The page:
The effects of anxiety and depression on the academic achievement of African American youth [abstract]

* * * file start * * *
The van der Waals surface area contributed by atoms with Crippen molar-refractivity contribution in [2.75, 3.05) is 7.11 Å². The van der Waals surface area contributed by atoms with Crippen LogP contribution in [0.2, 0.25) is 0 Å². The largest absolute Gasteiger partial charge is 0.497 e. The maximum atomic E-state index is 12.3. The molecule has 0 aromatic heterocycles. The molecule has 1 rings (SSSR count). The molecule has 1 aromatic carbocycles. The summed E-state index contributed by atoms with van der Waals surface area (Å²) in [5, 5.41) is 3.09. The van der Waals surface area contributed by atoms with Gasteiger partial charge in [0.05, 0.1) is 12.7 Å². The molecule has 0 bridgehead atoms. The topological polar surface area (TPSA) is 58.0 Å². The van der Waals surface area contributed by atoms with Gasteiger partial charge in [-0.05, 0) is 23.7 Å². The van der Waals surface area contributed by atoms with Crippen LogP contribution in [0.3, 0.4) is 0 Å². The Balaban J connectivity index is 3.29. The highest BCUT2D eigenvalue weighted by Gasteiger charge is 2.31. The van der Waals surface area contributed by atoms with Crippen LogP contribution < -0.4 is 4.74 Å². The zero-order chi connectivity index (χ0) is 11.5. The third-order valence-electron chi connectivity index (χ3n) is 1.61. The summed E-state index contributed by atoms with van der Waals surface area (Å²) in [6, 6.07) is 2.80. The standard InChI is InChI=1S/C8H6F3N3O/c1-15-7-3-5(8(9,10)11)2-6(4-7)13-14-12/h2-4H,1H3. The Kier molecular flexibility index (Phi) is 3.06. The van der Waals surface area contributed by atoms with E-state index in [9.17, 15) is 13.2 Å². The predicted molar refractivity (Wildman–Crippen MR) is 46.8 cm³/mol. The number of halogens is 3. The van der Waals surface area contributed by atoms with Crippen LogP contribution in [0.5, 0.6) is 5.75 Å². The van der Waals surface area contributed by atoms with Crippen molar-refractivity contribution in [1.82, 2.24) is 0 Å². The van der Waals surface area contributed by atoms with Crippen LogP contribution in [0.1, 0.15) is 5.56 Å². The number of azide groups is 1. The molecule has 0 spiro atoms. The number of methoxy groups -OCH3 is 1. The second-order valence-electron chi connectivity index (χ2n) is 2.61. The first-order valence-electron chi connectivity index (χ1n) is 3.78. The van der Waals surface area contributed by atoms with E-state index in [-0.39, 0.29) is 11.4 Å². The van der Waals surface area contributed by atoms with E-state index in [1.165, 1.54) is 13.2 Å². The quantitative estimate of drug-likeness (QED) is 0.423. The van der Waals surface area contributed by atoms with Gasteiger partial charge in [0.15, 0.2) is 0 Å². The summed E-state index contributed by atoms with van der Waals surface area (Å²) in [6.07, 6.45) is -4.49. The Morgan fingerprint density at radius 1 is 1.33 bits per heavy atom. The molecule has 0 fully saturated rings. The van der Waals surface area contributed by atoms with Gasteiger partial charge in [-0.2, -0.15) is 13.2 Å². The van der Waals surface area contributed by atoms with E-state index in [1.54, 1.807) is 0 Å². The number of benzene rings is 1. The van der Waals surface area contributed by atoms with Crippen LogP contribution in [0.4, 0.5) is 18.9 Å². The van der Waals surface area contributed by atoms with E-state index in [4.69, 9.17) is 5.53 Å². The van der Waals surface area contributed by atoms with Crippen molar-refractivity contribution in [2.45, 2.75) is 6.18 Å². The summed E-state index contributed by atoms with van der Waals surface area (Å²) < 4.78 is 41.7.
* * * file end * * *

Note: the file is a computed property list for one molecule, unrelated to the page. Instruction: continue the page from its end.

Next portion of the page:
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Multiple factors might influence African American youths' academic performance, but few predictors have been subjected by empirical scrutiny. Anxiety and depression are documented as being negatively associated with academic achievement, yet research examining the relationship between these factors, specifically in black children is virtually nonexistent—especially since many black children are disproportionately subjected to economic and other stressors; including the effects of racism in educational and other settings. By focusing on the association of anxiety and depression with academic achievement, this study contributes to a decrement in the dearth of research on two factors that contribute to the disparities in academic achievement African American children experience. Data was collected from parent- and teacher-reports via the Behavioral Assessment for Children of African Heritage on children ages 6 to18 (i.e., identified as suffering from behavioral and emotional concerns and from the general population) in Michigan and New Jersey, (N =477). Structural equation modeling procedures revealed good model-to-data fit and that parent-and-teacher-reported child depression is negatively associated with academic achievement. The findings suggest that eradication of black children's depression and its effects might contribute to increments in their academic achievement.